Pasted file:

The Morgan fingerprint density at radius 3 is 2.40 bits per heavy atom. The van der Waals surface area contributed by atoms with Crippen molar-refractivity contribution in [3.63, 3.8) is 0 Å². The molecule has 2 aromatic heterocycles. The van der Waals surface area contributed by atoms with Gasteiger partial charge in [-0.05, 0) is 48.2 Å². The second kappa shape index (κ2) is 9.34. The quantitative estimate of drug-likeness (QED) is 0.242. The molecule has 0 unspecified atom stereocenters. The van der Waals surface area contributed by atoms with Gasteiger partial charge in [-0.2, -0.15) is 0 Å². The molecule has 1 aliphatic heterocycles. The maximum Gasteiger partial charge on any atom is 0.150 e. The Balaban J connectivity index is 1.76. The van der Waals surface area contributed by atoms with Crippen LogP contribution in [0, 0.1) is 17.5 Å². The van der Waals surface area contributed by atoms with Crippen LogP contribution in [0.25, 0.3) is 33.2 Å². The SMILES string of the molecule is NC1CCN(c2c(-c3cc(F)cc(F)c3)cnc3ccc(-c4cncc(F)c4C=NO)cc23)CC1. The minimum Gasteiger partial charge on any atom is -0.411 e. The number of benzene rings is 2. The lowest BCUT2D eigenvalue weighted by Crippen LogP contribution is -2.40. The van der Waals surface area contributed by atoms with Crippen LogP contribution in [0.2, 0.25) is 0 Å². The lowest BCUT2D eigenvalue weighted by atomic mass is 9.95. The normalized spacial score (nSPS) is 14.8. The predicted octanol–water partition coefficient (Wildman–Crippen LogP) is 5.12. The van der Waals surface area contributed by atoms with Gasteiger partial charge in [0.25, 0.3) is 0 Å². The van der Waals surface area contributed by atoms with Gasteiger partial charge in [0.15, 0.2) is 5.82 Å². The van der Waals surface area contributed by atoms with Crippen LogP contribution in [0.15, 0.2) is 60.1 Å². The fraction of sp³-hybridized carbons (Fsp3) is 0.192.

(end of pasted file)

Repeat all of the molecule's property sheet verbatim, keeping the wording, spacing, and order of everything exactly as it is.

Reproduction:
The Morgan fingerprint density at radius 3 is 2.40 bits per heavy atom. The van der Waals surface area contributed by atoms with Crippen molar-refractivity contribution in [3.63, 3.8) is 0 Å². The molecule has 2 aromatic heterocycles. The van der Waals surface area contributed by atoms with Gasteiger partial charge in [-0.05, 0) is 48.2 Å². The second kappa shape index (κ2) is 9.34. The quantitative estimate of drug-likeness (QED) is 0.242. The molecule has 0 unspecified atom stereocenters. The van der Waals surface area contributed by atoms with Gasteiger partial charge in [-0.2, -0.15) is 0 Å². The molecule has 1 aliphatic heterocycles. The maximum Gasteiger partial charge on any atom is 0.150 e. The Balaban J connectivity index is 1.76. The van der Waals surface area contributed by atoms with Crippen LogP contribution in [0, 0.1) is 17.5 Å². The van der Waals surface area contributed by atoms with Crippen LogP contribution in [0.25, 0.3) is 33.2 Å². The SMILES string of the molecule is NC1CCN(c2c(-c3cc(F)cc(F)c3)cnc3ccc(-c4cncc(F)c4C=NO)cc23)CC1. The minimum Gasteiger partial charge on any atom is -0.411 e. The number of benzene rings is 2. The lowest BCUT2D eigenvalue weighted by Crippen LogP contribution is -2.40. The van der Waals surface area contributed by atoms with Crippen LogP contribution in [0.2, 0.25) is 0 Å². The lowest BCUT2D eigenvalue weighted by atomic mass is 9.95. The normalized spacial score (nSPS) is 14.8. The predicted octanol–water partition coefficient (Wildman–Crippen LogP) is 5.12. The van der Waals surface area contributed by atoms with Gasteiger partial charge in [0.25, 0.3) is 0 Å². The van der Waals surface area contributed by atoms with Gasteiger partial charge in [0.15, 0.2) is 5.82 Å². The van der Waals surface area contributed by atoms with Crippen LogP contribution in [0.15, 0.2) is 60.1 Å². The fraction of sp³-hybridized carbons (Fsp3) is 0.192.